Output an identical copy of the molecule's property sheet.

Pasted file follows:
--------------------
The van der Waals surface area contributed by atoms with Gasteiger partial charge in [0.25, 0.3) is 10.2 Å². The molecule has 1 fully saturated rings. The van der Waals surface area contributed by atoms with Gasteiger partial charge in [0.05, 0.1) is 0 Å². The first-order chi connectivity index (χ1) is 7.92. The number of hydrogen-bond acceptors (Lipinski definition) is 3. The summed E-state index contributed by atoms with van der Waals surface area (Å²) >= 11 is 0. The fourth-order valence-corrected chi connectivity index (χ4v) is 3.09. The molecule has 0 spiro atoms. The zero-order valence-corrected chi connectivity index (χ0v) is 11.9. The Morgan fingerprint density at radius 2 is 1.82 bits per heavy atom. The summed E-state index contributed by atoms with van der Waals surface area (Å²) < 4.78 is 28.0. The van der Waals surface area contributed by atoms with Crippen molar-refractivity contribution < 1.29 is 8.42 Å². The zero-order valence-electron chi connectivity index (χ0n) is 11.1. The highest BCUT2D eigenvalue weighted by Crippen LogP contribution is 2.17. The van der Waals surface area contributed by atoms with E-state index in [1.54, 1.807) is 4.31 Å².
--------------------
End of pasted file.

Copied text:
The van der Waals surface area contributed by atoms with Gasteiger partial charge in [0.25, 0.3) is 10.2 Å². The molecule has 1 fully saturated rings. The van der Waals surface area contributed by atoms with Gasteiger partial charge in [0.05, 0.1) is 0 Å². The first-order chi connectivity index (χ1) is 7.92. The number of hydrogen-bond acceptors (Lipinski definition) is 3. The summed E-state index contributed by atoms with van der Waals surface area (Å²) >= 11 is 0. The fourth-order valence-corrected chi connectivity index (χ4v) is 3.09. The molecule has 0 spiro atoms. The zero-order valence-corrected chi connectivity index (χ0v) is 11.9. The Morgan fingerprint density at radius 2 is 1.82 bits per heavy atom. The summed E-state index contributed by atoms with van der Waals surface area (Å²) < 4.78 is 28.0. The van der Waals surface area contributed by atoms with Crippen molar-refractivity contribution < 1.29 is 8.42 Å². The zero-order valence-electron chi connectivity index (χ0n) is 11.1. The highest BCUT2D eigenvalue weighted by Crippen LogP contribution is 2.17. The van der Waals surface area contributed by atoms with E-state index in [1.54, 1.807) is 4.31 Å².